What are the odds? – Evolution (Part 1)
I majored in Biochemistry and minored in Physics. I studied Biology at a molecular level, which is something most Biologists don’t do, and happens to be the level at which evolution is theorized to take place. There are two theories pertaining to evolution; naturalistic evolution and theistic evolution. When I use the word ‘evolution’ I’m referring to naturalistic evolution. This form of evolution assumes that all progression, from no living things at all, to a collection of amino acids, to single celled organisms, all the way to humans, happened completely naturally, by chance, without any outside interference. This is the form of evolution proposed by Darwin. It is the theory of evolution taught in schools and will typically be the form of evolution referred to when you hear it discussed.
Many people believe in evolution because it makes sense to them. Humans tend to believe the things we understand, and disregard things we don’t understand. When elementary, middle and high school students are shown a series of pictures of organisms that change slightly, and are told that it is an example of evolution, it makes sense to them. When they are told that mutations give organisms new traits that make them better adapted to live and so they survive and reproduce, that makes sense. It sounds nice and reasonable. So they believe it, they grow up and graduate from High School, and pretty soon most people believe in Evolution. High School students don’t know what it means for a mutation to occur. They don’t know how complicated life is at a molecular level. They don’t know many of the pictures of evolving organisms they saw in their high school textbooks were just artist renditions of what Biologists think happened. They aren’t taught that the theory of evolution is simply that; a theory. They don’t know how unscientific the theory is. So I’m going to explain these things that aren’t taught in high school, and show why a detailed explanation makes evolution seem a much less likely explanation for the origin of life.
There are two ways that data are stored; either analog or digital. Analog means streamlined. Digital means it is divided into fundamental units. The easiest way to picture this is to think of a digital clock and a clock with hands that sweep around. They both give the same information; the time. However, one does it in units. It shows a series of numbers that indicate the hour, minutes and seconds. An analog clock shows the time by the position the hands are in. A major difference between analog and digital information is that using an analog storage system gives you infinite possibilities. In other words, there are infinite combinations. It is kind of hard to grasp. Again, picture a clock with the hands. You can put the hands in any combination and they will convey a different time. You can move the hands the slightest bit and they will convey a different time. You may not be able to see the difference; if you look at a clock and it looks like it says it’s 2:30:00, and the second hand moves one angstrom, it’s still going to look like it’s 2:30:00. Analog is limited by the sensitivity of the instruments you use to measure it. With a digital watch the information stored is limited to a specific number of possibilities. 12 different hours, 60 different minutes and 60 different seconds; a digital watch can only convey 43,200 combinations of times. If you have a digital watch that measures hundredths of seconds this number goes up. Research laboratories may need to measure millionths of seconds, or even smaller units than that. However, there is always a limit when using digital measuring techniques.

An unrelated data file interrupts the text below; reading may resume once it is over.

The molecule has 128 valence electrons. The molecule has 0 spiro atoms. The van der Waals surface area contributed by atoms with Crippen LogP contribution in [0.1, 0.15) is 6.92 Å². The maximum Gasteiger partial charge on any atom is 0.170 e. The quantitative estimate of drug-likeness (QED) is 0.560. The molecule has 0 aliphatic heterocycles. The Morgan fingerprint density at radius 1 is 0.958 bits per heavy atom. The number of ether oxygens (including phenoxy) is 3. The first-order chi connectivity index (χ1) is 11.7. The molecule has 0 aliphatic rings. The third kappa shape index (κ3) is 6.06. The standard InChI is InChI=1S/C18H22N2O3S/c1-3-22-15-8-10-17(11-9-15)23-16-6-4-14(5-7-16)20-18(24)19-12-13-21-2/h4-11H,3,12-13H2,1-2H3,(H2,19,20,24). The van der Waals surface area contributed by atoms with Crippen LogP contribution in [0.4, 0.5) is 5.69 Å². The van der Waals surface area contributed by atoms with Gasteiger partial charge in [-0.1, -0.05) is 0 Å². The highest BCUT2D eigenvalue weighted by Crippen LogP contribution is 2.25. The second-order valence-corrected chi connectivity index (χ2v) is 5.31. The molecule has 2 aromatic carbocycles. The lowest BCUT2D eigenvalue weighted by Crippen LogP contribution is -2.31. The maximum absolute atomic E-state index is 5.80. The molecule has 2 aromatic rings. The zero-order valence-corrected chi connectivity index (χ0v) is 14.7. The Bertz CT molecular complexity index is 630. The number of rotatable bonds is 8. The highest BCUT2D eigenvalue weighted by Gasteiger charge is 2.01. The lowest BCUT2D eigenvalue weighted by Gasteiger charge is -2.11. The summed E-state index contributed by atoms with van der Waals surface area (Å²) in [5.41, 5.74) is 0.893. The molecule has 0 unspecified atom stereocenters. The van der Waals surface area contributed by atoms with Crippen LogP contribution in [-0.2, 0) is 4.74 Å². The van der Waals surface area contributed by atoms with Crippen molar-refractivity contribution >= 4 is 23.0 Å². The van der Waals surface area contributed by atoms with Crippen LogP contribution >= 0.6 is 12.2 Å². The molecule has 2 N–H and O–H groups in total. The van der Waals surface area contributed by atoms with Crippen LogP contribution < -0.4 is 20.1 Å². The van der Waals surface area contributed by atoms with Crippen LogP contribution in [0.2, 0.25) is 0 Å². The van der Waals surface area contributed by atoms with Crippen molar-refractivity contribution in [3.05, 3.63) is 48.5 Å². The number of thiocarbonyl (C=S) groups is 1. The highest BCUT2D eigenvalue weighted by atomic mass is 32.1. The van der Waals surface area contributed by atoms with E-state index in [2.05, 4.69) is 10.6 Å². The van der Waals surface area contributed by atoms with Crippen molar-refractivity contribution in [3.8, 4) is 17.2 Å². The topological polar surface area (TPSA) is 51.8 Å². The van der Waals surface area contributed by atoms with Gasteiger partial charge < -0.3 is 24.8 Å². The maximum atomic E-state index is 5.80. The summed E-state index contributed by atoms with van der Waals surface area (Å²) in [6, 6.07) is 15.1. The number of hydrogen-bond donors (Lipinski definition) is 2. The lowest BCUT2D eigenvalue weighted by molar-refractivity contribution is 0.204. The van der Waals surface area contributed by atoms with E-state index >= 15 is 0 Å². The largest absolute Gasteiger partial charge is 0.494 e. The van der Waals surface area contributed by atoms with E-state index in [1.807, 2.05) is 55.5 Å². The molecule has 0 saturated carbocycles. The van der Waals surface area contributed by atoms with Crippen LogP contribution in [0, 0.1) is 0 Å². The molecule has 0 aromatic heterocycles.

An analog clock, on the other hand, has infinite combinations. Despite there being infinite locations the hands can be in, all of the locations can be covered. So just picture the second hand. In 60 seconds it travels completely around the clock. In that 60 seconds the hand covered infinite distinct positions.
All living organisms store information in digital and analog forms. There are 20 amino acids, which make up DNA and proteins in our bodies. DNA and proteins store most of the information for building life. The information in DNA is mostly digital; the information in proteins is digital and analog. Amino acids are arranged in a certain order. The order indicates specific information. Think of the alphabet; there are 26 letters, when you put them in a specific order they mean something. That is how DNA stores information. Proteins also convey information, but they convey information (and work) by the shape they are in. You can picture a triangle; pretend the shape of the triangle conveyed different information. If one corner was really pointy it would mean something different than when all the corners are the same angle. Or you can picture the clock with the second hand again. Every position the hand is in conveys something different. Proteins convey their information by the shape they are in, but they are also made of amino acids and the order of the amino acids is important as well. Proteins ‘do’ everything in a cell; proteins transport, they build, they divide the cells, they replicate DNA. Without proteins, cells wouldn’t ‘do’ anything, and so they wouldn’t be alive.